Riding a motorcycle is fun, but it can also be risky because of the actions of others on the road. Unlike other vehicles, you don't have much protection if you crash. Additionally, riding a motorcycle can be dangerous on roads with a lot of potholes or if you're riding in unsafe weather conditions. Below are some tips for staying safe while riding.

Staying Safe on a Motorcycle in Wisconsin

  • Take a Safety Course: Riding a motorcycle requires good judgment and skill, and a safety course will help you achieve that. A motorcycle safety course will teach you the rules of the road and what to do in unpredictable riding situations.
  • Wear Appropriate Gear: The right gear will protect you from debris, road rash, and the elements. Your gear should feature a helmet, leather jacket, eye protection, leather pants, over the ankle boots, and non-slip gloves. Appropriate protective gear can significantly reduce the risk of injuries or fatalities.
  • Keep Your Bike Maintained: Replace the air filter, change the oil regularly, and maintain your bike's tire pressure. Inspecting your motorcycle before you hit the road is also a good idea. Check your turn signals, headlights, taillights, fuel, brakes, handlebars, and mirrors.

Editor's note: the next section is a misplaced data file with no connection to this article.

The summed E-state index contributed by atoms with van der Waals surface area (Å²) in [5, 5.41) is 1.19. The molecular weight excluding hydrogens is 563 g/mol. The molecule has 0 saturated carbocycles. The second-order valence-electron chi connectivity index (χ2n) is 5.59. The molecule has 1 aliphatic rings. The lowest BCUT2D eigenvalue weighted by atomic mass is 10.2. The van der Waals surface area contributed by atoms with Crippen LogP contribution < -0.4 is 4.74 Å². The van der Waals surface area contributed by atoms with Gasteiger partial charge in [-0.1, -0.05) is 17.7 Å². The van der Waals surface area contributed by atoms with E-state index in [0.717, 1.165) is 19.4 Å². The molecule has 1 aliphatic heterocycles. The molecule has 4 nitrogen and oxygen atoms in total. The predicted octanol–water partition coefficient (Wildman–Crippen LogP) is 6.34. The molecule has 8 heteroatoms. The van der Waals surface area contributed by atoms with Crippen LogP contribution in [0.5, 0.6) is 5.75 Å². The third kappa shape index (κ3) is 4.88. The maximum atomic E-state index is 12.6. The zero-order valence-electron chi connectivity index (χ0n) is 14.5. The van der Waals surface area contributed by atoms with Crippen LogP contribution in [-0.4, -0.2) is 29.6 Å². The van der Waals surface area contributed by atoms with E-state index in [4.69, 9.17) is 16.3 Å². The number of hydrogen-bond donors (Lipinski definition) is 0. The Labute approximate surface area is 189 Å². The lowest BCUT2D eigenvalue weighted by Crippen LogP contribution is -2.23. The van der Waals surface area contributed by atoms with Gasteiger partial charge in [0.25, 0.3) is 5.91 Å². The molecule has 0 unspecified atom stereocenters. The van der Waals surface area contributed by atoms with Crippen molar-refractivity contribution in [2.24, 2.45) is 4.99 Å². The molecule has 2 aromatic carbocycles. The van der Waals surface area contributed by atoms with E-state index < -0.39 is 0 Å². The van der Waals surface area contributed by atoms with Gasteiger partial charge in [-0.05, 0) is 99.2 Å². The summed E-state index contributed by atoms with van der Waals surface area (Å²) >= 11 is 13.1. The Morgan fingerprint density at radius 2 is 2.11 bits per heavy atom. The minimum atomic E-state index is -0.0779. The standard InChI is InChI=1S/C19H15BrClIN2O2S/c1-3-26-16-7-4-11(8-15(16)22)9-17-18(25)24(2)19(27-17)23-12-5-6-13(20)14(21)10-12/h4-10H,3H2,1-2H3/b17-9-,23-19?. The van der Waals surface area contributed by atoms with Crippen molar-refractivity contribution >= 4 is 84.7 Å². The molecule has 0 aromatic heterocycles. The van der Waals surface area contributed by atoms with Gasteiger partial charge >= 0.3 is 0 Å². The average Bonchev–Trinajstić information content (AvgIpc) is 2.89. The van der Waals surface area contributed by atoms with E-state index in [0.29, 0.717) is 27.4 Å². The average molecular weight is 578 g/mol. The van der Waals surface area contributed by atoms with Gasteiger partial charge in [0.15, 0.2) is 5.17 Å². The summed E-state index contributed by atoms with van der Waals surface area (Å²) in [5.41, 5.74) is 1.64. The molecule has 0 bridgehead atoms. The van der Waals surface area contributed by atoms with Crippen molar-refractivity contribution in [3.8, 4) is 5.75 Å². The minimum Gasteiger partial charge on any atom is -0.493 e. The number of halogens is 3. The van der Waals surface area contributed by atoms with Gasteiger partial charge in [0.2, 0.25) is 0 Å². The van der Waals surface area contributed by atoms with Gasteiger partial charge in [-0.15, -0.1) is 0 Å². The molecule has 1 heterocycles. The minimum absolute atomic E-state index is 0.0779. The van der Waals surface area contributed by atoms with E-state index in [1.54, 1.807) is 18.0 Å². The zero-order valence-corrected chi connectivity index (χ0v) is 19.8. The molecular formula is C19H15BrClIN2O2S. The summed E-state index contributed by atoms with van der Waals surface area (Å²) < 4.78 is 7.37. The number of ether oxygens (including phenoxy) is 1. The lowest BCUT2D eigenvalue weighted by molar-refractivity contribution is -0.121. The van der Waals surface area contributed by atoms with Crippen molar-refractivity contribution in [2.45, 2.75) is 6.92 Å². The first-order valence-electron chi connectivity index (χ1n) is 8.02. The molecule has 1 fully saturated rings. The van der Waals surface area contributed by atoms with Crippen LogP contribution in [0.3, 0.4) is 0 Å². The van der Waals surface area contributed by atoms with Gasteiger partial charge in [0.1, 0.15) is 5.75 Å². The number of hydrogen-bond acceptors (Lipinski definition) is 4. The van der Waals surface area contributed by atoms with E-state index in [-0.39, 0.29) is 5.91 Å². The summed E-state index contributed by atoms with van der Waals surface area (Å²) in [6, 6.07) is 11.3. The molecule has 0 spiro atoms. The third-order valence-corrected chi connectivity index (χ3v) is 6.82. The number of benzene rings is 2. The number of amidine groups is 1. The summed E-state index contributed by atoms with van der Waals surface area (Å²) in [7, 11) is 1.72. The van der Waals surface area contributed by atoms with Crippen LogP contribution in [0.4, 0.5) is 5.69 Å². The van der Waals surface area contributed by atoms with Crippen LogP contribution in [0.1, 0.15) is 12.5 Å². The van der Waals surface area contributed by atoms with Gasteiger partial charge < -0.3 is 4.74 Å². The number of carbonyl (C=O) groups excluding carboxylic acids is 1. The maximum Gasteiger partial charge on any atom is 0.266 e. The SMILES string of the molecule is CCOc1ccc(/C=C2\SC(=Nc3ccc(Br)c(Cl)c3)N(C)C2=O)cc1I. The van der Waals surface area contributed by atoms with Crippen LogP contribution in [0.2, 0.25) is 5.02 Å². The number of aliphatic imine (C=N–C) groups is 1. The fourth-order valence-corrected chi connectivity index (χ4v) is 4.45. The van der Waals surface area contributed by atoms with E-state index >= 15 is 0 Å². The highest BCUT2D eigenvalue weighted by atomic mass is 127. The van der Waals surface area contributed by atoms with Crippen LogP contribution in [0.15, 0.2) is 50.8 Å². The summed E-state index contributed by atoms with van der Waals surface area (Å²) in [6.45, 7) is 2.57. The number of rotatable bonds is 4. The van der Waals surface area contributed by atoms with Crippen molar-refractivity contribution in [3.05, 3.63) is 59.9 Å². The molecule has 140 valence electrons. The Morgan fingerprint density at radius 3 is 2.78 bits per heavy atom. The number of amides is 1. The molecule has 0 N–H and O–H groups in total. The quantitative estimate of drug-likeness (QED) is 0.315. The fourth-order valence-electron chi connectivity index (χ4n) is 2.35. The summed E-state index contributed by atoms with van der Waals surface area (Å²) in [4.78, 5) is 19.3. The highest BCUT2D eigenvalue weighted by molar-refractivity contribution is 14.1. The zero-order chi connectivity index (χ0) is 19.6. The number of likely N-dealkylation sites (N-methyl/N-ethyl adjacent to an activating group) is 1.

• Stay Alert: Being aware of your surroundings and riding defensively can prevent motorcycle accidents that could be caused by dangerous driving.
  • Maintain a Safe Distance: Riding too closely behind another vehicle is unsafe. It is advisable to stay a few seconds away from the car or motorcycle in front of you. This allows you enough space to stop during an emergency. Additionally, you should always have an escape route in mind if you cannot stop in time.
  • Be Visible: One of the most significant mistakes riders make is assuming they are visible to other motorists. Most motorcycle accidents are a result of drivers not seeing the motorcycle. You can stay visible by avoiding other motorists' blind spots, driving with a headlight, and wearing reflective clothing. Using your hand and turn signals can also help ensure you are visible.

Common Motorcycle Road Hazards

  • Distracted or Drunk Drivers: Although it may not be easy to identify if someone is drunk driving, it is wise to be attentive to your surroundings and take appropriate measures.
  • Rain or Snow: The hazardous weather can create slippery and unsafe road conditions. Avoid riding while it is raining or snowing.
  • Tar or Debris: Since tar has a different texture from asphalt, it can compromise traction. Additionally, parts of tire treads and other debris on the road can be hazardous to motorcycles.

Contact a Milwaukee Motorcycle Accident Attorney Today

If you or your loved one has been injured in a motorcycle accident in Wisconsin, working with a Milwaukee motorcycle accident attorney is in your best interest. 

At Natasha Misra Law, we are equipped to offer the guidance you need to know whether you are entitled to compensation. We will provide the representation you need to pursue compensation if you qualify. Contact us today to schedule a consultation.